Parental Separation and Divorce
When parents separate or divorce, it can be challenging for children; many children cope in different ways and may start displaying changes in their behaviour due to this traumatic experience. If you are experiencing a separation or divorce, it is important to remember the impact it will have on your child, so it is essential to support them through this challenging time.
Children can be adept at manipulation and sometimes use these skills to play parents off against each other by seeking to please the parent they are with, or even trying to make their parents love each other, assuming responsibility for putting the family back together again.
It is common for a child to develop behavioural issues during or after a separation and divorce. Many parents may try to make up for the absence of the other parent by letting children behave as they want. This may lead to a lack of discipline in which the child has no behavioural boundaries.
Additionally, divorce may also cause a child to feel:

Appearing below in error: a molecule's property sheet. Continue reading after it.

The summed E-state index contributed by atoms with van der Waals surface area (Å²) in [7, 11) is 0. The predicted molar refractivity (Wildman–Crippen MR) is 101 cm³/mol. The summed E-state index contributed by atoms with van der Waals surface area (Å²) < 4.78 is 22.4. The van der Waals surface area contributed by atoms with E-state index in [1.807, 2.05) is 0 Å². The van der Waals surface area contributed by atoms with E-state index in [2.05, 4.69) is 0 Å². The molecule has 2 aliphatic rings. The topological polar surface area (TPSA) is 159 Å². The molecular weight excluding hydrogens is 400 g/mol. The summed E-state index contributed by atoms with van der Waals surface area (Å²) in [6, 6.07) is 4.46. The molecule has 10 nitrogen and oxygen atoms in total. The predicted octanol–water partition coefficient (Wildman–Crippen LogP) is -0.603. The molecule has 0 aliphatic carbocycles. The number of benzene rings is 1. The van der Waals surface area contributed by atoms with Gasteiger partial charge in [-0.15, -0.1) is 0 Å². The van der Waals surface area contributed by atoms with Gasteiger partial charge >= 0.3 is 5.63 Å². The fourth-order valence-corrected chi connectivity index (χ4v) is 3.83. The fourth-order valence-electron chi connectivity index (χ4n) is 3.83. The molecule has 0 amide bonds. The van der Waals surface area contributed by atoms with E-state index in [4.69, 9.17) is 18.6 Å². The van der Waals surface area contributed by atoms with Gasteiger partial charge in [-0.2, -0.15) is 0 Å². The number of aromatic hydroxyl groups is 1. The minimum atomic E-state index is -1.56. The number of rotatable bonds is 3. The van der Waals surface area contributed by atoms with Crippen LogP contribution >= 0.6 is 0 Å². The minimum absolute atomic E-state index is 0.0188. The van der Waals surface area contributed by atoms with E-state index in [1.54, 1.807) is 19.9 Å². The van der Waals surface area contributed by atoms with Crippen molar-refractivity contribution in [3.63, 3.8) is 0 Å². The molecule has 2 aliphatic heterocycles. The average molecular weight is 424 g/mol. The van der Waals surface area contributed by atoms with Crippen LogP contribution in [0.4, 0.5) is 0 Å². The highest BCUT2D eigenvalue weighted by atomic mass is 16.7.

- Generalised anxiety about their unstable living arrangements.
- Depression about the traumatic experience they have faced.
- Pressure to deal with additional responsibilities at home.
- Guilt which can arise if they are self-blaming for what has happened.
- Loneliness as they may not be spending as much time with both parents as they did before.
- Anger towards their parents for breaking up the family.
Separation may involve bad feelings between the parents and their families. Children can pick up on this, which may make them confused or unhappy.
To support your child during a separation or divorce, there are a number of organisations that can help and provide guidance.
Additional guidance and support can be found using the links below: